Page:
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More 2D Motion: On a Ramp and Relative More 2D Motion: On a Ramp and Relative The acceleration vector that causes an object to slide down a ramp is not the full acceleration of an object in freefall: More 2D Motion: On a Ramp and Relative

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slide2

More 2D Motion: On a Ramp and Relative

The acceleration vector that causes an object to slide down a ramp is not the full acceleration of an object in freefall:

slide3

More 2D Motion: On a Ramp and Relative

The acceleration vector that causes an object to slide down a ramp is not the full acceleration of an object in freefall:

slide4

More 2D Motion: On a Ramp and Relative

The acceleration vector that causes an object to slide down a ramp is not the full acceleration of an object in freefall:

afreefall = 9.8 m/s2 (down)

slide5

More 2D Motion: On a Ramp and Relative

The acceleration vector that causes an object to slide down a ramp is not the full acceleration of an object in freefall:

afreefall = 9.8 m/s2 (down)

This is the only acceleration causing the cart to roll—if there were no gravity then the cart would stand still!

slide6

More 2D Motion: On a Ramp and Relative

The acceleration vector that causes an object to slide down a ramp is not the full acceleration of an object in freefall:

Let’s now break afreefall into two component vectors: one parallel to the ramp and one perpendicular to the ramp.

afreefall = 9.8 m/s2 (down)

This is the only acceleration causing the cart to roll—if there were no gravity then the cart would stand still!

slide7

More 2D Motion: On a Ramp and Relative

The acceleration vector that causes an object to slide down a ramp is not the full acceleration of an object in freefall:

Let’s now break afreefall into two component vectors: one parallel to the ramp and one perpendicular to the ramp.

afreefall = 9.8 m/s2 (down)

This is the only acceleration causing the cart to roll—if there were no gravity then the cart would stand still!

slide8

More 2D Motion: On a Ramp and Relative

The acceleration vector that causes an object to slide down a ramp is not the full acceleration of an object in freefall:

afreefall = 9.8 m/s2 (down)

slide9

More 2D Motion: On a Ramp and Relative

The acceleration vector that causes an object to slide down a ramp is not the full acceleration of an object in freefall:

Only the parallel [green] component causes motion along the ramp.

afreefall = 9.8 m/s2 (down)

slide10

More 2D Motion: On a Ramp and Relative

The acceleration vector that causes an object to slide down a ramp is not the full acceleration of an object in freefall:

Only the parallel [green] component causes motion along the ramp.

afreefall = 9.8 m/s2 (down)

Similar Triangles!

slide11

More 2D Motion: On a Ramp and Relative

The acceleration vector that causes an object to slide down a ramp is not the full acceleration of an object in freefall:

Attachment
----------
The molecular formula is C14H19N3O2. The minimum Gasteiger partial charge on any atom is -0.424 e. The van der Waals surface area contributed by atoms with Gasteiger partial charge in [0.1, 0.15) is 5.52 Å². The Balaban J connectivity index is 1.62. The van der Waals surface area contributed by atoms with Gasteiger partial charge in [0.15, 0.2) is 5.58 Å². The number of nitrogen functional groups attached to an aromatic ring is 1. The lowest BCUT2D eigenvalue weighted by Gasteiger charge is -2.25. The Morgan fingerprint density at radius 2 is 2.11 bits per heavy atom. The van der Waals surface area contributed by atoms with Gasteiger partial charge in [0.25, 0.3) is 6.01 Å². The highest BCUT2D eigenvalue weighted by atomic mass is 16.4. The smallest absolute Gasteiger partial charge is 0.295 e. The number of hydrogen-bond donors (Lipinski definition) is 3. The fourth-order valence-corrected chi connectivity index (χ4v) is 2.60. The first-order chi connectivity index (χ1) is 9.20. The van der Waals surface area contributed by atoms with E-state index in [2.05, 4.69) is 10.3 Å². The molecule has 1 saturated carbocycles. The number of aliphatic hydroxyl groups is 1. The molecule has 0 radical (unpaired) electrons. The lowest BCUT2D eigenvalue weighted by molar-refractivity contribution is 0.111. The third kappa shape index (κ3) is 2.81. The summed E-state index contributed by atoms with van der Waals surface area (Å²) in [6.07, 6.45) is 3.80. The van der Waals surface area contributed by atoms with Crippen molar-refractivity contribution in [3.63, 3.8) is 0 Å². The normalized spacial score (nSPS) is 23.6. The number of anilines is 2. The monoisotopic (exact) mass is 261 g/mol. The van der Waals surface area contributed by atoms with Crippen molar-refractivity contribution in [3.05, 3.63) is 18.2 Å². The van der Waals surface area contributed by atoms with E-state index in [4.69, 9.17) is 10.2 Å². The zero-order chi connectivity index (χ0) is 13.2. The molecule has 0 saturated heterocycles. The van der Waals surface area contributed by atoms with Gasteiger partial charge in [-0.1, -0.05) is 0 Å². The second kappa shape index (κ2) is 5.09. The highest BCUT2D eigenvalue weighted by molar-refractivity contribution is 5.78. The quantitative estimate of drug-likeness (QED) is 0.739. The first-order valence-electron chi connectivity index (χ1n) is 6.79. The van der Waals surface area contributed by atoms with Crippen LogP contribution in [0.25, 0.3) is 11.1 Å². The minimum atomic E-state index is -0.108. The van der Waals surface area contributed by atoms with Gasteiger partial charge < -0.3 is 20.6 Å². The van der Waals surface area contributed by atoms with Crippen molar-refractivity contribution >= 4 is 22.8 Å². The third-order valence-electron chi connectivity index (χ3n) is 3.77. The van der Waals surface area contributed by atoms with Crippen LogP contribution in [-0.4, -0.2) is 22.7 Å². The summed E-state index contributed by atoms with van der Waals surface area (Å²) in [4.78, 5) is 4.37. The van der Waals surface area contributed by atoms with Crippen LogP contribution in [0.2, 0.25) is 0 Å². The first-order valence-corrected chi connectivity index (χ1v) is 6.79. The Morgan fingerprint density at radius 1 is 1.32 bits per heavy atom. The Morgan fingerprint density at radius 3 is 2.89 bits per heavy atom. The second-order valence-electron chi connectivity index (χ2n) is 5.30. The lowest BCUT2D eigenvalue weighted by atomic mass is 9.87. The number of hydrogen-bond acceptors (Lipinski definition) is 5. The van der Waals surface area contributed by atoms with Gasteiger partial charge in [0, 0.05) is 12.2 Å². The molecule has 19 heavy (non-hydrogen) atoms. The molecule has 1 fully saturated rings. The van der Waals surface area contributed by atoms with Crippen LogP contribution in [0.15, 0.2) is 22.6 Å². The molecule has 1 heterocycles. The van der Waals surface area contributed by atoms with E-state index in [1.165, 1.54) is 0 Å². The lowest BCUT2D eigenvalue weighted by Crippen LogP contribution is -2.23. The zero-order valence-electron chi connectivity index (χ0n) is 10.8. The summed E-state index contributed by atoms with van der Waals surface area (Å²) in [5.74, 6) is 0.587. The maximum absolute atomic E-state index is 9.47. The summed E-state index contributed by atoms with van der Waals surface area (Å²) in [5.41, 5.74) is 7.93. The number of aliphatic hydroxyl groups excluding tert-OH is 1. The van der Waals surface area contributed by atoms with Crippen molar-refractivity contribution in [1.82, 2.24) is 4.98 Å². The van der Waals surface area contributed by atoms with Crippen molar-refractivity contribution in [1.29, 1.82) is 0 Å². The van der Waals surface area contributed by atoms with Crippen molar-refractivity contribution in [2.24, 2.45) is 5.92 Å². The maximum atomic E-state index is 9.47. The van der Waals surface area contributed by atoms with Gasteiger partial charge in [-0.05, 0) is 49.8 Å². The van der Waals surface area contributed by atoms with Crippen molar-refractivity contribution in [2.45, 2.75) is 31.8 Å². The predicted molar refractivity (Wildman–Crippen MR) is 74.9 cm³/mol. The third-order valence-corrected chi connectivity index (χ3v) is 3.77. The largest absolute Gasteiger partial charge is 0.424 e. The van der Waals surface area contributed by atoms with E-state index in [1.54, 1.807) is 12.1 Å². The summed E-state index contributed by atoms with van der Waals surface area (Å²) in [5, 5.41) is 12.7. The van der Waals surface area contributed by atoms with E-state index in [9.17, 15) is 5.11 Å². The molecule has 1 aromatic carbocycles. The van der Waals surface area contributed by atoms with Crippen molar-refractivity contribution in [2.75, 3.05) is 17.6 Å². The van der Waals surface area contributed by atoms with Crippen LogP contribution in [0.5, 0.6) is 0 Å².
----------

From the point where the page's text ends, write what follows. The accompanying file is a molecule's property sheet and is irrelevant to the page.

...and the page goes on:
Only the parallel [green] component causes motion along the ramp.

θ

afreefall = 9.8 m/s2 (down)

θ

Similar Triangles!

slide12

y

ax = afreefall• sin (θ)

ax

θ

x

afreefall = 9.8 m/s2 (down)

θ

slide13

y

ax = afreefall• sin (θ)

Example: if θ = 20°

then ax = 9.8 m/s2 (0.342)

= 3.4 m/s2

ax

θ

x

afreefall = 9.8 m/s2 (down)

θ

slide14

y

ax = afreefall• sin (θ)

Example: if θ = 20°

then ax = 9.8 m/s2 (0.342)

= 3.4 m/s2

ax

θ

x

afreefall = 9.8 m/s2 (down)

θ

Motion on the ramp involves the 1D equations of motion, with ax given in terms of angle θ (as given above).

slide16

Relative Motion

—all motion is relative to some reference point.

slide17

Relative Motion

—all motion is relative to some reference point.

Example: you throw a ball up as you run at a constant velocity…

slide18

Relative Motion

—all motion is relative to some reference point.

Example: you throw a ball up as you run at a constant velocity…

Relative to you the ball goes up and down…relative to a stationary observer the ball moves along a parabolic curve.

slide19

Relative Motion

—all motion is relative to some reference point.

Example: you throw a ball up as you run at a constant velocity…

Relative to you the ball goes up and down…relative to a stationary observer the ball moves along a parabolic curve.

Think of a similar example: when you throw something up in a moving car.

slide20

Think of an example when the moving thing is not a car but a river. You row a boat across the river but the river is moving…

BOAT

Your motion relative to the river…

The river’s motion relative to someone on shore…

Your motion relative [as seen by] someone on shore.

slide21

Think of an example when the moving thing is not a car but a river. You row a boat across the river but the river is moving…

A sum of displacement vectors.

BOAT

Your motion relative to the river…

The river’s motion relative to someone on shore…

Your motion relative to [“as seen by”] someone on shore.

slide22

Think of an example when the moving thing is not a car but a river. You row a boat across the river but the river is moving…

A sum of velocity vectors.

BOAT

Your velocity relative to the river…

The river’s velocity relative to someone on shore…

Your velocity relative to [“as seen by”] someone on shore.

slide23

Example problems form the textbook:

Problems 17, 22 and 29 done in class.